Setting an Implementation Research Agenda for Canadian Investments in Global Maternal, Newborn, Child and Adolescent Health: A Research Prioritization Exercise

For which topic were research priorities identified?

maternal, newborn, child and adolescent health

In which location was the research priority setting conducted?


Why was it conducted at all?

Improving global maternal, newborn, child and adolescent health (MNCAH) is a top development priority in Canada, as shown by the $6.35 billion in pledges toward the Muskoka Initiative since 2010.

What was the objective?

to systematically identify a set of implementation research priorities for MNCAH in low- and middle-income countries to guide Canadian research investments

What was the outcome?

a ranking list of 15 research questions

How long did the research prioritization take?

No information provided.

Which methods were used to identify research priorities?

CHNRI approach

How were the priorities for research identified exactly?

Step 1: steering committee extracted research questions from implementation focused research priorities literature, resulting in list of 45 research questions. Step 2: experts were asked to individually review research questions identified from literature and propose additional questions, questions were then thematically organized, experts scored each proposed research question against five predetermined criteria each with three subquestions, before scoring steering committee decided not to assign weights to the criteria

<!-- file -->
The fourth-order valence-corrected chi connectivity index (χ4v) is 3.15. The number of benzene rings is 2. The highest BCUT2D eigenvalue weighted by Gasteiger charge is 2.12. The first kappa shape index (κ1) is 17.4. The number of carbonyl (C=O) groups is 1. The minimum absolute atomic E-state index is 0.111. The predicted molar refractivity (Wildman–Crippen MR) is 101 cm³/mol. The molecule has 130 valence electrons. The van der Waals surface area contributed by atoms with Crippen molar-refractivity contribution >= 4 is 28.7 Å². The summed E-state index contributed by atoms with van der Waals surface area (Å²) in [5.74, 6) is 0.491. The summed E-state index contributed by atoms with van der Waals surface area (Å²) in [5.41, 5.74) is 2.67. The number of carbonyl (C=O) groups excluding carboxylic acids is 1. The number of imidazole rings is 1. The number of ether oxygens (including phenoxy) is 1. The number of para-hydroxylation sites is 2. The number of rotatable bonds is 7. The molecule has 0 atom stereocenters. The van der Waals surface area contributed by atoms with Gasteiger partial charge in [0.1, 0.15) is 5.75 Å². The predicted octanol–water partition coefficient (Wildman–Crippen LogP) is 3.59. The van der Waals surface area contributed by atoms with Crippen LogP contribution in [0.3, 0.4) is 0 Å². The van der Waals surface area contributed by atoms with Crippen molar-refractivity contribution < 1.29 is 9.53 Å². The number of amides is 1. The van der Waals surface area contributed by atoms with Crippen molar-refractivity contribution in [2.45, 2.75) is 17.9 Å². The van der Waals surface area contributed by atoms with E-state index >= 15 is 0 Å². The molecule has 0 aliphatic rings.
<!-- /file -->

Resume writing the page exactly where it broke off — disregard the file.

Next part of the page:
Which stakeholders took part?

Researchers, clinicians. 24 participants.

How were stakeholders recruited?

Experts either volunteered to participate at the Can-WaCH meeting in November 2014, were identified from their affiliations with the Coalition of Centres in Global Child Health or SickKids Centre for Global Child Health, or were selected for their known expertise in the field of MNCAH.

Were stakeholders actively involved or did they just participate?

Stakeholders not only participated but were also actively involved in the research prioritization process: They were part of a steering group. The members extracted priorities from the literature and decided not to weight the prioritization criteria.